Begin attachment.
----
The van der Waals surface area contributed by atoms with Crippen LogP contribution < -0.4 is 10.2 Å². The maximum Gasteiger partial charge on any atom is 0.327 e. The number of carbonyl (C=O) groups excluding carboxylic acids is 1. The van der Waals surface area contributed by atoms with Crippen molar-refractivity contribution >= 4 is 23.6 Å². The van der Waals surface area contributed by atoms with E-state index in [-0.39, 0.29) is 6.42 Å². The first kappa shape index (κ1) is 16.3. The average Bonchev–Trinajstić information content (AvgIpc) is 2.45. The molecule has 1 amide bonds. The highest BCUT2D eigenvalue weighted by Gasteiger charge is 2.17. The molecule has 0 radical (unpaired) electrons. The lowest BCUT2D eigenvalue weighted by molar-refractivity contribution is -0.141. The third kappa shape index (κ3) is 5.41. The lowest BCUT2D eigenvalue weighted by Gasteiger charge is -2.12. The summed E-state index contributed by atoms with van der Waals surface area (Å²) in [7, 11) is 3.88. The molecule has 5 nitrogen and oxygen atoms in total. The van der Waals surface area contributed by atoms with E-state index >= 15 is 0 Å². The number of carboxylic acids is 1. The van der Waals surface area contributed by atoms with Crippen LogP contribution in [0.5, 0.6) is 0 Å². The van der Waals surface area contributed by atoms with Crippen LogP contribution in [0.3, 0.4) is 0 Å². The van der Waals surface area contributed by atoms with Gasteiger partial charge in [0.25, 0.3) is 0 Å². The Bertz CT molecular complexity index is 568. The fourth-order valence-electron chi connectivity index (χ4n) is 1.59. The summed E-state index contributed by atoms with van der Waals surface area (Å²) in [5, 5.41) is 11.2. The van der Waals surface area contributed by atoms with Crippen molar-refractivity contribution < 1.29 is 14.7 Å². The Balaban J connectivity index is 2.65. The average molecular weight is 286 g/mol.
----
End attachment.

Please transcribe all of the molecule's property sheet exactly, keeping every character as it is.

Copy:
The van der Waals surface area contributed by atoms with Crippen LogP contribution < -0.4 is 10.2 Å². The maximum Gasteiger partial charge on any atom is 0.327 e. The number of carbonyl (C=O) groups excluding carboxylic acids is 1. The van der Waals surface area contributed by atoms with Crippen molar-refractivity contribution >= 4 is 23.6 Å². The van der Waals surface area contributed by atoms with E-state index in [-0.39, 0.29) is 6.42 Å². The first kappa shape index (κ1) is 16.3. The average Bonchev–Trinajstić information content (AvgIpc) is 2.45. The molecule has 1 amide bonds. The highest BCUT2D eigenvalue weighted by Gasteiger charge is 2.17. The molecule has 0 radical (unpaired) electrons. The lowest BCUT2D eigenvalue weighted by molar-refractivity contribution is -0.141. The third kappa shape index (κ3) is 5.41. The lowest BCUT2D eigenvalue weighted by Gasteiger charge is -2.12. The summed E-state index contributed by atoms with van der Waals surface area (Å²) in [7, 11) is 3.88. The molecule has 5 nitrogen and oxygen atoms in total. The van der Waals surface area contributed by atoms with E-state index >= 15 is 0 Å². The number of carboxylic acids is 1. The van der Waals surface area contributed by atoms with Crippen LogP contribution in [0.5, 0.6) is 0 Å². The van der Waals surface area contributed by atoms with Crippen LogP contribution in [0.3, 0.4) is 0 Å². The van der Waals surface area contributed by atoms with Gasteiger partial charge in [0.25, 0.3) is 0 Å². The Bertz CT molecular complexity index is 568. The fourth-order valence-electron chi connectivity index (χ4n) is 1.59. The summed E-state index contributed by atoms with van der Waals surface area (Å²) in [5, 5.41) is 11.2. The van der Waals surface area contributed by atoms with Crippen molar-refractivity contribution < 1.29 is 14.7 Å². The Balaban J connectivity index is 2.65. The average molecular weight is 286 g/mol.